The spectrometer collects electromagnetic radiation over the widest wavelength range possible, maximising the number of emission lines detected for each particular element. Spectrometer response is typically from 1100 nm (near infrared) to 170 nm (deep ultraviolet), the approximate response range of a CCD detector. All elements have emission lines within this wavelength range. The energy resolution of the spectrometer can also affect the quality of the LIBS measurement, since high resolution systems can separate spectral emission lines in close juxtaposition, reducing interference and increasing selectivity. This feature is particularly important in specimens which have a complex matrix, containing a large number of different elements. Accompanying the spectrometer and detector is a delay generator which accurately gates the detector's response time, allowing temporal resolution of the spectrum.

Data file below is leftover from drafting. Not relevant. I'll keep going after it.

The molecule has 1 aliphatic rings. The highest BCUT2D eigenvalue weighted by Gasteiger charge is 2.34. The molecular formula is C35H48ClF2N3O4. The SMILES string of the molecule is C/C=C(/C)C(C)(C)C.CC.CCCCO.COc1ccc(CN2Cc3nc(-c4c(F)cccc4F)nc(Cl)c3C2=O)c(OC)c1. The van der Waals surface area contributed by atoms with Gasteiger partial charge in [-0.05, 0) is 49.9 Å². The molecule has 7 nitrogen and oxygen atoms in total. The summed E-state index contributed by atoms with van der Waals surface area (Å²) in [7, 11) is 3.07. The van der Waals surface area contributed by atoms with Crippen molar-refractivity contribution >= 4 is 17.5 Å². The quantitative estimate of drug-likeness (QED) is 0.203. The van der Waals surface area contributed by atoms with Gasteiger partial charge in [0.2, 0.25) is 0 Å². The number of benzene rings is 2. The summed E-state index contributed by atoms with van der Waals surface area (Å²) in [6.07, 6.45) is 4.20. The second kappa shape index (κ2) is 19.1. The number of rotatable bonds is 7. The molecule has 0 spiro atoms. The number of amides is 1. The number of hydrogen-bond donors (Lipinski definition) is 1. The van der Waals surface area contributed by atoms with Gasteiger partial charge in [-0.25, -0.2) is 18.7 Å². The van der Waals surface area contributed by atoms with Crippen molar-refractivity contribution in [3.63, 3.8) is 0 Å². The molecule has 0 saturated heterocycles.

Because such a small amount of material is consumed during the LIBS process the technique is considered essentially non-destructive or minimally-destructive, and with an average power density of less than one watt radiated onto the specimen there is almost no specimen heating surrounding the ablation site. Due to the nature of this technique sample preparation is typically minimised to homogenisation or is often unnecessary where heterogeneity is to be investigated or where a specimen is known to be sufficiently homogeneous, this reduces the possibility of contamination during chemical preparation steps. One of the major advantages of the LIBS technique is its ability to depth profile a specimen by repeatedly discharging the laser in the same position, effectively going deeper into the specimen with each shot. This can also be applied to the removal of surface contamination, where the laser is discharged a number of times prior to the analysing shot. LIBS is also a very rapid technique giving results within seconds, making it particularly useful for high volume analyses or on-line industrial monitoring.